Bauman v. Publix Super Markets, Inc., No. 17-11709, __F.App’x__, 2017 WL 4510322 (11th Cir. Oct. 10, 2017) (Before HULL, WILSON, and ANDERSON, Circuit Judges). The court affirmed the district court’s grant of summary judgment to the ESOP Plan Administrator. The court held that Publix’s Retirement Department did not have actual notice of Bauman’s incompetence and did not err in distributing his ESOP payment to him directly, rather than to his conservator. The court explained that actual notice means that Publix’s Retirement Department became factually aware of Bauman’s incompetence. It was not enough that the conservator informed the store where Bauman worked since the company has over 1,100 stores and the Retirement Department was not located in that store.
Pleading Issues & Procedure
Perera v. Metropolitan Life Insurance Company, No. 3:17-CV-195-J-39MCR, 2017 WL 4541569 (M.D. Fla. Oct. 11, 2017). In this matter seeking accidental death benefits, the court granted MetLife’s motion to strike Plaintiff’s demand for a jury trial. Since the claims brought under ERISA are equitable in nature, there is no right to a jury trial. The court rejected Plaintiffs’ argument that their claims under section 502(a)(1)(B) of ERISA are tantamount to a breach of contract claim, and, therefore, are legal in nature.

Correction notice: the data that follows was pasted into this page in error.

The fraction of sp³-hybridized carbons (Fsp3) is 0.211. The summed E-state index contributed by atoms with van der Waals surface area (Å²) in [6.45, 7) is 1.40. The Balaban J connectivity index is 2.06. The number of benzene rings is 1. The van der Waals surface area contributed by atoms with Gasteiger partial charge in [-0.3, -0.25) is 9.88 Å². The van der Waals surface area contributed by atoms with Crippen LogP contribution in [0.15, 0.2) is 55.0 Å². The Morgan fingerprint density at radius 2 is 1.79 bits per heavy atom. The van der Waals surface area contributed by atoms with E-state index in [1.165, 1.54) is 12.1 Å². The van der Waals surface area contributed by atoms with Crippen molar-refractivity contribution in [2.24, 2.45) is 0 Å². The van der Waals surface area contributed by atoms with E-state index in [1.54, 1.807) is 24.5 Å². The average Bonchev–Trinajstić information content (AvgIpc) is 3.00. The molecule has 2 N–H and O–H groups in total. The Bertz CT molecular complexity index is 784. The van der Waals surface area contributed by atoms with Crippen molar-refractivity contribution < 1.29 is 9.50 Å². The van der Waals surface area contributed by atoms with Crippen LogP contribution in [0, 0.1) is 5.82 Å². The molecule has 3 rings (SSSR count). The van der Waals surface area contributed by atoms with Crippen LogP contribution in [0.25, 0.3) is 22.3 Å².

Presser v. Union Sec. Ins. Co., No. 17-CV-61184, 2017 WL 4476333 (S.D. Fla. Oct. 6, 2017) (Judge Beth Bloom). In this dispute over the payment of life insurance benefits, the court determined that the third-party defendant from Minnesota has sufficient contacts with the United States as a whole and this is sufficient for personal jurisdiction given that 29 U.S.C. § 1132(e)(2), ERISA’s service of process provision, provides for nationwide service of process. Further, he has not demonstrated any constitutionally significant inconvenience that would result from the court’s exercise of jurisdiction over him. The court also determined that venue is appropriate since the complaint alleges that but for the alleged misconduct, Union Security would have paid the death benefit to Plaintiff in the Southern District of Florida where he resides. The court denied the third-party defendant’s motion to transfer venue to Minnesota.
Statute of Limitations